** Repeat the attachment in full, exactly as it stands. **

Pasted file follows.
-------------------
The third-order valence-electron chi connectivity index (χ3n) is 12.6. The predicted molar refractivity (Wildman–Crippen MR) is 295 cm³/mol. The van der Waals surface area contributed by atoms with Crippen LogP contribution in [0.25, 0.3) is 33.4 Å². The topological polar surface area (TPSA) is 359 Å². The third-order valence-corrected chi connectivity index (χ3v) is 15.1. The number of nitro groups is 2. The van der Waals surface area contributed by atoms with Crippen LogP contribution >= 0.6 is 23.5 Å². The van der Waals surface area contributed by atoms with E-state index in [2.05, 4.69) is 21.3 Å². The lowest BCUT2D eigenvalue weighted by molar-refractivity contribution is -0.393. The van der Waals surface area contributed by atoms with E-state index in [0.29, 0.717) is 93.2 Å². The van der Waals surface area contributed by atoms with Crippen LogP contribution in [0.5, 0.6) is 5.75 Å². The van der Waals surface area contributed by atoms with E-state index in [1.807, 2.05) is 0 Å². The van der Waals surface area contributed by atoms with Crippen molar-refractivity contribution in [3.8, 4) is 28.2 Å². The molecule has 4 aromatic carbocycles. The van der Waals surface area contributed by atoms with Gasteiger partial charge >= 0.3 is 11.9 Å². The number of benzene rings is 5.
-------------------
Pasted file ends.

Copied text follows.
The third-order valence-electron chi connectivity index (χ3n) is 12.6. The predicted molar refractivity (Wildman–Crippen MR) is 295 cm³/mol. The van der Waals surface area contributed by atoms with Crippen LogP contribution in [0.25, 0.3) is 33.4 Å². The topological polar surface area (TPSA) is 359 Å². The third-order valence-corrected chi connectivity index (χ3v) is 15.1. The number of nitro groups is 2. The van der Waals surface area contributed by atoms with Crippen LogP contribution >= 0.6 is 23.5 Å². The van der Waals surface area contributed by atoms with E-state index in [2.05, 4.69) is 21.3 Å². The lowest BCUT2D eigenvalue weighted by molar-refractivity contribution is -0.393. The van der Waals surface area contributed by atoms with E-state index in [0.29, 0.717) is 93.2 Å². The van der Waals surface area contributed by atoms with Crippen LogP contribution in [0.5, 0.6) is 5.75 Å². The van der Waals surface area contributed by atoms with E-state index in [1.807, 2.05) is 0 Å². The van der Waals surface area contributed by atoms with Crippen molar-refractivity contribution in [3.8, 4) is 28.2 Å². The molecule has 4 aromatic carbocycles. The van der Waals surface area contributed by atoms with Gasteiger partial charge >= 0.3 is 11.9 Å². The number of benzene rings is 5.